This is true for most "American Idol" contestants, although there are a few exceptions, such as longstanding star Kelly Clarkson, the winner of the series' inaugural season in 2002, and Jennifer Hudson, a finalist in the third season who went on to star in "Dreamgirls" and win an Academy Award.

American Idol Bus (copy)

The "American Idol" bus was parked out front of the Charleston Area Convention Center in August 2017 while locals and those who had traveled from far and wide auditioned for the show. Kalyn Oyer/Staff

But as a rule of thumb, "American Idol" contestants tend to enjoy their brief 15 minutes of fame then disappear from the spotlight, according to College of Charleston pop culture professor Robert Westerfelhaus. And that's largely dictated by audience reactions.

"Fans follow the show for the same reason NASCAR fans watch a race," Westerfelhaus says. "They like the action, root for their favorites and are curious to find out who finally wins."

Much like a sporting event, fans watch to jeer and cheer, he says. They feel superior to contestants with little talent and root for their favorites throughout the contest, experiencing some of the thrill of competition vicariously.

It's a short-lived rush: many of those fans won't stick around after the episodes are over. It's on to the next season and new contestants. The show profits.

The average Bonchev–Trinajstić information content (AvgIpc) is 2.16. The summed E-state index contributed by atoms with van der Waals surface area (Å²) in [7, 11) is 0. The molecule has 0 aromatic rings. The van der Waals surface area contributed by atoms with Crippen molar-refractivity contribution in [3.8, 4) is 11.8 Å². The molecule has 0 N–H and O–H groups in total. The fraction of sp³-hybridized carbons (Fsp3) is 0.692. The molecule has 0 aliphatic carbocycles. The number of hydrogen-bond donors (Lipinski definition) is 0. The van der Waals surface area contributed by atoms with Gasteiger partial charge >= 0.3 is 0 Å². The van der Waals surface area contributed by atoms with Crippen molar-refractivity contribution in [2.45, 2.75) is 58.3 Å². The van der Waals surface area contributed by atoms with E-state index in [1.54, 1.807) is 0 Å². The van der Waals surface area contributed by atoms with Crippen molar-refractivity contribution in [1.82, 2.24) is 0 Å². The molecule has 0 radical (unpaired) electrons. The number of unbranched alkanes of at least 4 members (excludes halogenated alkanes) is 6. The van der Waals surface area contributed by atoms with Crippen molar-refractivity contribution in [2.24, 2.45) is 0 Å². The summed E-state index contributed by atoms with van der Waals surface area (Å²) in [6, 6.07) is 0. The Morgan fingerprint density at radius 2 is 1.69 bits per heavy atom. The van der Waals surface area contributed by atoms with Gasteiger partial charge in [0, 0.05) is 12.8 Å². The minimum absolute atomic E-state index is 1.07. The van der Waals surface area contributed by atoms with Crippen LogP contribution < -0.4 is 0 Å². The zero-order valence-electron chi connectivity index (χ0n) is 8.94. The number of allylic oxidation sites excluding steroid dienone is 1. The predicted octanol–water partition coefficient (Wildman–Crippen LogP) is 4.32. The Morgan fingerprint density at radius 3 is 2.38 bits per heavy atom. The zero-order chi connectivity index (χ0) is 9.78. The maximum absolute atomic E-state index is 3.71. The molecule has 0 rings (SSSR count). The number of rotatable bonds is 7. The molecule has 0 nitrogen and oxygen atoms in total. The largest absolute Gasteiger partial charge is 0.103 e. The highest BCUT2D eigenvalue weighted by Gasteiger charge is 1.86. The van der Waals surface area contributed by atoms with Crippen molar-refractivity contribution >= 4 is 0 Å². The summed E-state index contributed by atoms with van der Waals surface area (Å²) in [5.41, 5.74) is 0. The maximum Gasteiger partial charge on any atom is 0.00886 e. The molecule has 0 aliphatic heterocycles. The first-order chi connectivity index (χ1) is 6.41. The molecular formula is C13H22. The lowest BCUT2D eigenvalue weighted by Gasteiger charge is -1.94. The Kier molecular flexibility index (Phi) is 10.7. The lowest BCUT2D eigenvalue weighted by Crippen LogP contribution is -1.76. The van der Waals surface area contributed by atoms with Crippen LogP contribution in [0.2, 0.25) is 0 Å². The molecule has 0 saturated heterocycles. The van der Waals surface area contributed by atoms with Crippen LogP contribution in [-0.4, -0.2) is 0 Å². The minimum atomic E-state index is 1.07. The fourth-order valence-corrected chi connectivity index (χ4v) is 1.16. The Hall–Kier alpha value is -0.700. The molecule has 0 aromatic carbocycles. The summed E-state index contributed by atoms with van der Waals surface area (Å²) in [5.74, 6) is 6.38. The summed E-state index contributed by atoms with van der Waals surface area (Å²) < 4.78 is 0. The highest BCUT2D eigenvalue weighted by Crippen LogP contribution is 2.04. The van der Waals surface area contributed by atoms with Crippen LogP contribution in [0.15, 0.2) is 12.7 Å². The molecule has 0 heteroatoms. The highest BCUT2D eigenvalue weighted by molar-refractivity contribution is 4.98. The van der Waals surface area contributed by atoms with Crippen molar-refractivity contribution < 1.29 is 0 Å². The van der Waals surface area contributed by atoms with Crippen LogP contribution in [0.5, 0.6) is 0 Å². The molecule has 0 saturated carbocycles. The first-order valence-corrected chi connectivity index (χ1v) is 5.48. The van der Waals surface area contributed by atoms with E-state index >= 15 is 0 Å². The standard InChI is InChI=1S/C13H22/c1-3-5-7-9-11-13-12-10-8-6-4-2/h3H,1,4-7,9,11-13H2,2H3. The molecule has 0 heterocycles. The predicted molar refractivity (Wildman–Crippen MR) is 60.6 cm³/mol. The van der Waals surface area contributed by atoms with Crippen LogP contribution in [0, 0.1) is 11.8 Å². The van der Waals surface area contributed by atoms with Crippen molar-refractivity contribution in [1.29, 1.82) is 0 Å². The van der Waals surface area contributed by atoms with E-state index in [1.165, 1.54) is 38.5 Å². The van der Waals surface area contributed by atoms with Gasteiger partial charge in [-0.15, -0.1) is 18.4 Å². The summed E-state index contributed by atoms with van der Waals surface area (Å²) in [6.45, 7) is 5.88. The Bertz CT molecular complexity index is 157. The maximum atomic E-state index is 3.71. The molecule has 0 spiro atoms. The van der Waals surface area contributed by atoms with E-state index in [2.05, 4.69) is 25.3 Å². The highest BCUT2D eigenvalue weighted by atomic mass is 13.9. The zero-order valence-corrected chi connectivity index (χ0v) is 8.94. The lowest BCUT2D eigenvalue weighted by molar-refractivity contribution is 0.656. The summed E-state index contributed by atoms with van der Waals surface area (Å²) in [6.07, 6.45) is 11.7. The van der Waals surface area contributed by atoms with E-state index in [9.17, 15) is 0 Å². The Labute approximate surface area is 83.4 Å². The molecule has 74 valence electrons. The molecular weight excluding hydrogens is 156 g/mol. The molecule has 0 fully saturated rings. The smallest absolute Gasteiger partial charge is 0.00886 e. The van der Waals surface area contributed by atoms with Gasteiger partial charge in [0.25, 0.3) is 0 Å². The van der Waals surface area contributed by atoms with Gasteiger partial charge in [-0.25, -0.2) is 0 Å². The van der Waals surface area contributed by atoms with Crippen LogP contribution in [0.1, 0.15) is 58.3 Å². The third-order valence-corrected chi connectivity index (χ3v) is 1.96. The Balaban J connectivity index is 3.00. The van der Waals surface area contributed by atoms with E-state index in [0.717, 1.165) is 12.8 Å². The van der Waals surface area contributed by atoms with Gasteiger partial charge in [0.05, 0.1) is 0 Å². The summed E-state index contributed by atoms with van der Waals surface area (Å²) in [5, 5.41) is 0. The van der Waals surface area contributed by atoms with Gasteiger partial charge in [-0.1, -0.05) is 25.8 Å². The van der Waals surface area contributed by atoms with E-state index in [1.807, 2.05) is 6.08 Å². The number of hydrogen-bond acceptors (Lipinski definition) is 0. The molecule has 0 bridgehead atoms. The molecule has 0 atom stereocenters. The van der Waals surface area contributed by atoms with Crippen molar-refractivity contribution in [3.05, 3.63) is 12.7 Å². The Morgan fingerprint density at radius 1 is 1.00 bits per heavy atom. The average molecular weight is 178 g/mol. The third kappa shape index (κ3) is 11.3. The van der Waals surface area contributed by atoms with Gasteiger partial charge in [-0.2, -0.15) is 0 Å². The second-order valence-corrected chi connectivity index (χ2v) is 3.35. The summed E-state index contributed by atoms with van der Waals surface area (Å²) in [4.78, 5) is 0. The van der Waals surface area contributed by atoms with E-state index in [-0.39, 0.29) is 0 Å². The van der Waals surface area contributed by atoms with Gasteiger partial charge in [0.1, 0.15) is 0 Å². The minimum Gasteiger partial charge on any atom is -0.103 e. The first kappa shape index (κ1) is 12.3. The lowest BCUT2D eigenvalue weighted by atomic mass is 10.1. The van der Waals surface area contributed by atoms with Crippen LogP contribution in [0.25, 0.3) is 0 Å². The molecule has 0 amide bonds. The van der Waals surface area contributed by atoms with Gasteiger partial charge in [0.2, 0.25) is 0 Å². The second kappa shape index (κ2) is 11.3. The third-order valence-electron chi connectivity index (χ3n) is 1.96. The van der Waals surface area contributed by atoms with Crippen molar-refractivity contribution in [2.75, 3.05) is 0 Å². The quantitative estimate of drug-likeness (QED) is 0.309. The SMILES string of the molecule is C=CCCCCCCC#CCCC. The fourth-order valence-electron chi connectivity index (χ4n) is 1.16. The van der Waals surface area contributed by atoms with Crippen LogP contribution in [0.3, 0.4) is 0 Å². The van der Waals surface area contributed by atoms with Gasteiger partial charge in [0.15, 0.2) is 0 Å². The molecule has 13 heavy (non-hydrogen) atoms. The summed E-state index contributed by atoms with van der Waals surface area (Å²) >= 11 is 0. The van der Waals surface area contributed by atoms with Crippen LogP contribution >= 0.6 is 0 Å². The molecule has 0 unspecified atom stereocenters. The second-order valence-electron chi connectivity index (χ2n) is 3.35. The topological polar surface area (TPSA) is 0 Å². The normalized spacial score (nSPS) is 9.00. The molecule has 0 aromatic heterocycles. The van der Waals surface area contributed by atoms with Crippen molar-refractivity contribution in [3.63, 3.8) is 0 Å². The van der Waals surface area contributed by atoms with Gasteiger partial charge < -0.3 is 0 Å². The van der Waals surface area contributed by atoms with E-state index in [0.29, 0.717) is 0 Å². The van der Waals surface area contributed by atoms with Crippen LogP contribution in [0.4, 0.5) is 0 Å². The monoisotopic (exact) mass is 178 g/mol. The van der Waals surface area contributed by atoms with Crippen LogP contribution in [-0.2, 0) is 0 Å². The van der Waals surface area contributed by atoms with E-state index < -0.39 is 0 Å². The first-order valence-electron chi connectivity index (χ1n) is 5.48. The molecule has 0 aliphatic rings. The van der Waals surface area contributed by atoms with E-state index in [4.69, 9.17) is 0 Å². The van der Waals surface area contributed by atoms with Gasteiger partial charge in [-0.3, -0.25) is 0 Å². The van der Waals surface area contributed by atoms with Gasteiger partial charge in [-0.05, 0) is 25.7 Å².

"As long as some people want an audience, and others enjoy being entertained by shows featuring talented and talent-less competitors, 'American Idol' and similar shows will continue to occupy a niche in popular culture," Westerfelhaus says. 

The contestants don't come out of the competition empty-handed. In the long run, Westerfelhaus says, some exposure is better than no exposure at all. And in many cases, the little exposure most singers get on "American Idol" will be the only national attention they receive. Those who don't win at least will have their memories and some video of their brief moment in the limelight.

However, truly successful music careers launched by "American Idol" are rare.

Charleston success stories?

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Elise Testone wonders whether she'd be in the same place she is now without "American Idol." 

Elise Testone, the Charleston singer who placed sixth on the 11th season of "American Idol," wonders now if she would be in the same place in her career without the show. 

"Though ('American Idol') was a great opportunity for exposure and experience, I never wanted to be the next Beyonce," Testone says. "I don’t know that I would be happy as a pop star in that kind of world. ... Now, I feel like I’m doing things that are more musical and less cookie-cutter than what the show was pushing for."